John 20.19-31; 1 Peter 1.3-9
Introduction Last week I asserted that many of us are hanging around the door that leads into the fulness of the eternal kind of life when we’re meant go through and live it. A significant reason is that we’re carrying burdens of guilt we have no right carrying, or we’re allowing others to carry such burdens because we’re either too preoccupied to notice, or because we ‘re not sure they are ready to be released from their guilt, they’re not sorry enough (whatever that means). It’s also possible that we haven’t heard that we’re empowered to pronounce release and forgiveness to fellow believers. And so we and people we ought to have released from guilt a long time ago are rendered incapable of living in the amazing environment of resurrection grace and power, because guilt is like a cloud of pollution with which we’ve draped ourselves, and thus are prevented from appreciating what God intends us to be and do.
A surprising commission In John’s account of the rising of Jesus an early encounter with His disciples sees them being filled with the Holy Spirit for a remarkable purpose. Here we have the disciples, scared stiff that they’re next for a kangaroo trial, leading to their mass execution; you can imagine that the stories from Mary of Magdala, and of Peter and John, haven’t really overcome their very rational fear. So there’s a bit of bickering, suspicion that some in the group are losing their minds, fear about what comes next and how far they can get before the Romans or the Temple guard come for them. And out of nowhere, perhaps through the locked door, Jesus appears; and He greets them with, “Peace be with you.” Huh! Some chance of that! But He quickly sets to demonstrating that it’s Him; wounded hands and side. While they’re still trying to adjust to the idea that He’s neither an illusion nor a ghost, He tells them it’s time to get busy, to take the good news out into the needy world.
“As the Father has sent me, so I send you.” B.F. Westcott says that this is the charter of the church given them by the Lord. We are a sent people, not entitled to sit around looking after our own community, but with a responsibility to take the great news we have to those who live near and far. Then Jesus gives a very specific commission as He imparts the Holy Spirit, giving life not unlike the breathing of life into the Creation [Genesis 2.7] or the raising of the dry bones [Ezekiel 37.5-10, 14], the Spirit breathes new life and enabling into the death of self-confidence, creating a new generation or race of Spirit birthed and filled people. But listen to what Jesus says as He breathes new life over them; “If you forgive the sins of any they are forgiven them; if you retain the sins of any, they are retained.” Revolutionary words that will change how they view themselves and their role in the world; they have a message to proclaim, stating that those who come to Christ in faith will receive forgiveness, and those who refuse to come to Him will have their sins cling to them, characterise them, and ultimately destroy them (if not relieved by the grace of God in Jesus Christ).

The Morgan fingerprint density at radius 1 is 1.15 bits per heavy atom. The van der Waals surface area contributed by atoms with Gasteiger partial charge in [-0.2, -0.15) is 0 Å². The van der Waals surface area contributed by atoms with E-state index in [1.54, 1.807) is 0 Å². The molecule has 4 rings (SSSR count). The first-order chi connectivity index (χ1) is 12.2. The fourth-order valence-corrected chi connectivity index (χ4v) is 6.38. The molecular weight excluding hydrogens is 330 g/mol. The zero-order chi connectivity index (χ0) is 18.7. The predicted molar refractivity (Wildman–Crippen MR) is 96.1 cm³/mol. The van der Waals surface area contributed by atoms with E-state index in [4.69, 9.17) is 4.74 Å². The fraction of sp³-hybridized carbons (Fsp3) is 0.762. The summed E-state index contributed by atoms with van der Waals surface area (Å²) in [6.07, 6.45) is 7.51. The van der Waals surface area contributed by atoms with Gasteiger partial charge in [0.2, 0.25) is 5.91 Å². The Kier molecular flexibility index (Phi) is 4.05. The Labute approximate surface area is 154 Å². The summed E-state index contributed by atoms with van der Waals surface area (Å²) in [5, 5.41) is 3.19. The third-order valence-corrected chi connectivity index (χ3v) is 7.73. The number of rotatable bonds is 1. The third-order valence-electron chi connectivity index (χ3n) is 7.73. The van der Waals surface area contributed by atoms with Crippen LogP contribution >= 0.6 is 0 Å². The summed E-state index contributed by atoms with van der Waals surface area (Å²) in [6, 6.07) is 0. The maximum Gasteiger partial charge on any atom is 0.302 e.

Most scholars agree that this is a blanket proclamation to those who embrace faith in the crucified and risen Lord as the bringer of salvation and deliverance from imprisonment to sin. However there are times when an individual needs to hear it explicitly applied to her, to liberate her to be all that the new life into which she has been born contains for her. And we need to carefully, and prayerfully note the warning to those who refuse or discount faith in the grace of God that sin will not leave them ever, but will remain bound to them as long as they refuse grace from on high. For some, healing is not possible until they are released from slavery to guilt, and cease to allow that to define them, in contradiction that all Jesus’ sacrifice and triumph have done for them. This is the power, the impetus, the great message behind the charter of the church to go.
Break the bonds Wherever you or I encounter people of faith who carry a burden of shame, we have responsibility to remind them of their liberty, and of their responsibility to live and move in freedom. It’s not for their own sake, but for the sake of that for which God has commissioned each of us in His service – neither is it for us to assert our status before God, but as fuel for us in our outward call for the sake of the lost who have yet to know the liberty that is ours. In His letter John says that when we confess our sins we find God faithful and, forgiving and cleansing. Let’s renew our commitment to that today.
Taking the issues on I’m inviting response to this message and so I’ve thrown out some questions to tweak a discussion into being (even an argument if that’s how you feel).
1. Where are followers of Jesus Christ to pursue the living out of their lives of faith? What does that imply to you or your group? Where are we being sent to? Is it close, neighbourhood stuff, or far away in other places, among “foreign” people and cultures?
2. What guarantee of direction and empowering do we have? [See John 14-16] From whom does it come? How does it come to us?
3. What is the specific commission for which this empowering, guidance and direction comes? What is the content of such a commission, how could be it be pursued by you and by us at Forrest Hill? Who deserves this liberating message?